No tears in the writer, no tears in the reader. No surprise for the writer, no surprise for the reader. For me the initial delight is in the surprise of remembering something I didn’t know I knew. I am in a place, in a situation, as if I had materialized from cloud or risen out of the ground. There is a glad recognition of the long lost and the rest follows. Step by step the wonder of unexpected supply keeps growing. The impressions most useful to my purpose seem always those I was unaware of and so made no note of at the time when taken, and the conclusion is come to that like giants we are always hurling experience ahead of us to pave the future with against the day when we may Want to strike a line of purpose across it for somewhere. The line will have the more charm for not being mechanically straight. We enjoy the straight crookedness of a good walking stick. Modern instruments of precision are being used to make things crooked as if by eye and hand in the old days.

I tell how there may be a better wildness of logic than of inconsequence. But the logic is backward, in retrospect, after the act. It must be more felt than seen ahead like prophecy. It must be a revelation, or a series of revelations, as much for the poet as for the reader. For it to be that there must have been the greatest freedom of the material to move about in it and to establish relations in it regardless of time and space, previous relation, and everything but affinity. We prate of freedom. We call our schools free because we are not free to stay away from them till we are sixteen years of age. I have given up my democratic prejudices and now willingly set the lower classes free to be completely taken care of by the upper classes. Political freedom is nothing to me. I bestow it right and left. All I would keep for myself is the freedom of my material – the condition of body and mind now and then to summons aptly from the vast chaos of all I have lived through.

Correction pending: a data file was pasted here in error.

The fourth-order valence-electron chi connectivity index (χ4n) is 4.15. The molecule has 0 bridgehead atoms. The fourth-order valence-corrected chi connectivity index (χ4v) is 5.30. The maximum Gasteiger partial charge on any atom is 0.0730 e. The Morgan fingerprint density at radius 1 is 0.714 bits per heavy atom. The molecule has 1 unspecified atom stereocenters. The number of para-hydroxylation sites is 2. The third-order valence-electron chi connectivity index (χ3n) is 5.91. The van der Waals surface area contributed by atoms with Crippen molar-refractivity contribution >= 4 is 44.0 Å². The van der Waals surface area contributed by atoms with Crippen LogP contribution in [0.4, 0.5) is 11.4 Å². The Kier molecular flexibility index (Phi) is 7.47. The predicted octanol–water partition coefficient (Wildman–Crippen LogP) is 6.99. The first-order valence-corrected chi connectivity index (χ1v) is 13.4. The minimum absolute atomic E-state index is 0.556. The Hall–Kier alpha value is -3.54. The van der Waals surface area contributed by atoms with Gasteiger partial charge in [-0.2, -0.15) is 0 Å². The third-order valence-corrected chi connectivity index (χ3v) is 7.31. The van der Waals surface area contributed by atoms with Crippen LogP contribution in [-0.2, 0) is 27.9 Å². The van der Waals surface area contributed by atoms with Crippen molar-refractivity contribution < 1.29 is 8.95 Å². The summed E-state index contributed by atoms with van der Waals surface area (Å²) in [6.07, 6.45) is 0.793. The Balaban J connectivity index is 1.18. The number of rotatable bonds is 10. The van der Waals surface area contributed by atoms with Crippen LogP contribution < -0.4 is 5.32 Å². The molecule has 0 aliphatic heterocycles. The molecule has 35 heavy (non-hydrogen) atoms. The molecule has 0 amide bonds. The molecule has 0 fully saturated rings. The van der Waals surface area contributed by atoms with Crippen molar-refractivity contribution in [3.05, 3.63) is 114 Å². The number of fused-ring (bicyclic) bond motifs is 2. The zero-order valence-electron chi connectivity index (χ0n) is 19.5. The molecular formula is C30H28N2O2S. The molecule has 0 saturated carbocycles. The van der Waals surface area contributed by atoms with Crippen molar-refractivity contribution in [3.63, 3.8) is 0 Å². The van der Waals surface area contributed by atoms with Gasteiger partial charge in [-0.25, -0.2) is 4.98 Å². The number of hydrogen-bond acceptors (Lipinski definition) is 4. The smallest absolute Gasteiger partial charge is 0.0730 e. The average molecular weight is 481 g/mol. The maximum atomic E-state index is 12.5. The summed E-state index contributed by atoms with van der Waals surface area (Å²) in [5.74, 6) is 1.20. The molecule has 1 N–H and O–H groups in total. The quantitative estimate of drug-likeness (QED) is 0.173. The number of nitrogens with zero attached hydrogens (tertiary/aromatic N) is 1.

Scholars and artists thrown together are often annoyed at the puzzle of where they differ. Both work from knowledge; but I suspect they differ most importantly in the way their knowledge is come by. Scholars get theirs with conscientious thoroughness along projected lines of logic; poets theirs cavalierly and as it happens in and out of books. They stick to nothing deliberately, but let what will stick to them like burrs where they walk in the fields. No acquirement is on assignment, or even self-assignment. Knowledge of the second kind is much more available in the wild free ways of wit and art. A schoolboy may be defined as one who can tell you what he knows in the order in which he learned it. The artist must value himself as he snatches a thing from some previous order in time and space into a new order with not so much as a ligature clinging to it of the old place where it was organic. More than once I should have lost my soul to radicalism if it had been the originality it was mistaken for by its young converts. Originality and initiative are what I ask for my country. For myself the originality need be no more than the freshness of a poem run in the way I have described: from delight to wisdom. The figure is the same as for love. Like a piece of ice on a hot stove the poem must ride on its own melting. A poem may be worked over once it is in being, but may not be worried into being. Its most precious quality will remain its having run itself and carried away the poet with it. Read it a hundred times: it will forever keep its freshness as a metal keeps its fragrance. It can never lose its sense of a meaning that once unfolded by surprise as it went.

Yeah – for me history, like life, is more like poetry than prose.  More like art than science.  I guess that’s why I bridle at anything more than very general boundaries for it.  And why I’m so excited about the possibilities for the presentation of history on the web.

Everybody’s talkin’ ’bout a new way of walkin’.  Do ya wanna lose your mind? Walk right in, sit right down.  Daddy let your mind roll on.

What do you think?